While the COVID-19 pandemic disrupted Surfrider’s Plastic Pollution programmatic work, we were able to swiftly switch gears and adapt our programs. The restaurant industry was hit hard. In an effort to continue to support our Ocean Friendly Restaurants, Surfrider extended annual memberships for over 650 active OFRs and featured stories of how our incredible network of restaurants was able to support their own communities during these tumultuous times. We also released the Ocean Friendly Foodware Guide to help restaurants navigate increased takeout and avoid greenwashing.
Surfrider’s Beach Cleanup program pivoted to solo cleanups to engage our network of citizen scientists to keep their local beaches, neighborhoods and waterways clean while following safety guidelines. Through the efforts of nearly 8,000 Surfrider volunteers and supporters, over 72,000 pounds of trash and recycling were removed during more than 800 cleanups. We were also pleased to release the first ever Beach Cleanup Annual Report which explored Surfrider’s impacts in 2019 and shared regional stories, science around microplastics, and how we turn cleanup data into plastic policy success.
2021: Looking Forward
Surfrider will continue to promote the use of reusables and work hard to reduce plastic pollution that enters our coasts and oceans by implementing and advocating for effective policies and programs, and engaging our grassroots network of activists.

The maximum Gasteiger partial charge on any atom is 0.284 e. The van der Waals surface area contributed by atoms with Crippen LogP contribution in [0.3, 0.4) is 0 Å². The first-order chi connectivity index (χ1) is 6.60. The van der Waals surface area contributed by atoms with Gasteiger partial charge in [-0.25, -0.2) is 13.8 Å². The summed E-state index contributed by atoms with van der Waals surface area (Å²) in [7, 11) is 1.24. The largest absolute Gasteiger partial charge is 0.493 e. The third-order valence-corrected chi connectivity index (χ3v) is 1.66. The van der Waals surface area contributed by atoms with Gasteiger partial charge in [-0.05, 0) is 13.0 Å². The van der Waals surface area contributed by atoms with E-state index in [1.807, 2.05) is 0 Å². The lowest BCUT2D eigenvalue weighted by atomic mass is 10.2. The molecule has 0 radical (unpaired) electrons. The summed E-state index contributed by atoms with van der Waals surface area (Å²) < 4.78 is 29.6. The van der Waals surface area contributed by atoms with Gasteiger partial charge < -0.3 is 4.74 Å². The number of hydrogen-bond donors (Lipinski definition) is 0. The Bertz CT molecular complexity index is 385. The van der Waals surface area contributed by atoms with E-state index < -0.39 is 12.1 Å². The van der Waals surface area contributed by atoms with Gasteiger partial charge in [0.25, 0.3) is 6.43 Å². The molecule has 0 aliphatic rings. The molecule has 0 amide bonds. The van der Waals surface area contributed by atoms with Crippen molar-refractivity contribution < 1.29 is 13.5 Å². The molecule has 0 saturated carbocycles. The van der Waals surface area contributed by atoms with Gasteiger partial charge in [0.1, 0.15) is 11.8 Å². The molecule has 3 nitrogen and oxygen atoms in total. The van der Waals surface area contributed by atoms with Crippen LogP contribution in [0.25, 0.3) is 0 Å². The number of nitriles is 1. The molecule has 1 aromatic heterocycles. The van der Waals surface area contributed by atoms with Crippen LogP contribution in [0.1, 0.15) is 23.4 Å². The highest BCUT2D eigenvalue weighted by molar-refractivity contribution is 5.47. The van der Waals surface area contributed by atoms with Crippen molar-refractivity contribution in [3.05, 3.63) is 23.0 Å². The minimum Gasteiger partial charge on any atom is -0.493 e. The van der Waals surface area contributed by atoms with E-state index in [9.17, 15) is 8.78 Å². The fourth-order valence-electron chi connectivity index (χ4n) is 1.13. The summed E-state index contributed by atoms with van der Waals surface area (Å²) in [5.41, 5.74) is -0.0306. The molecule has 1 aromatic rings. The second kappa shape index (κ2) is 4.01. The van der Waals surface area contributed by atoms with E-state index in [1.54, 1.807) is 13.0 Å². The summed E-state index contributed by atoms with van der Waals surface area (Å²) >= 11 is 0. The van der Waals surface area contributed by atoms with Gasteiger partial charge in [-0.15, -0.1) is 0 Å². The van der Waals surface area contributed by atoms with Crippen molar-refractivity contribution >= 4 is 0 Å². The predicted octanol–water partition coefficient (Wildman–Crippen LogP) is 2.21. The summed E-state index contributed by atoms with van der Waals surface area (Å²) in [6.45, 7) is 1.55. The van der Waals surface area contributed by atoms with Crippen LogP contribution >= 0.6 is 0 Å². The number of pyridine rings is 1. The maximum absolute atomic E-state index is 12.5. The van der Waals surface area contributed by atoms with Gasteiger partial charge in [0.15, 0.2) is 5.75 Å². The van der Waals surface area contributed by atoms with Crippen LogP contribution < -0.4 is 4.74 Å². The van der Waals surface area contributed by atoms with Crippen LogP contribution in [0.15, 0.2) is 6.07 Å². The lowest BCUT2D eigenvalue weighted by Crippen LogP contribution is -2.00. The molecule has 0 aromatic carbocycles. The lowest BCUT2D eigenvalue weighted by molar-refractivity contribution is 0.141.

At the federal level, with the transition to the Biden administration, Surfrider aims to make more headway through federal legislation as well as the executive branch to address plastic pollution. This year, Surfrider helped to introduce the Break Free From Plastic Pollution Act (BFFPPA), which has been gaining interest among legislators, including those at the state and local levels. This Act recognizes that we cannot recycle our way out of this problem and provides a comprehensive approach to reducing plastic pollution. In August, the sponsors also released a memo that includes critical components of the bill and how to implement them at the state and local levels. Surfrider will continue to promote and advocate for this important legislation. If you haven’t signed the Surfrider Foundation’s action alert on the BFFPPA, please take a minute to do so now.
As a convening partner along with 550 other organizations, Surfrider is also urging President Biden to take direct action to become a #PlasticFreePresident and help solve the plastic pollution crisis. The Presidential Plastics Action Plan consists of eight executive actions that can be taken by the executive branch and asks the incoming President to reduce single-use plastic pollution and address the harms of the entire plastics lifecycle. Sign the petition here to call upon the next President of the United States to lead the country toward a plastic-free environment.
Surfrider has been successful in achieving victories despite a challenging year, and we’re optimistic about what next year will bring as we continue to work towards eliminating the impacts of plastics in the marine environment.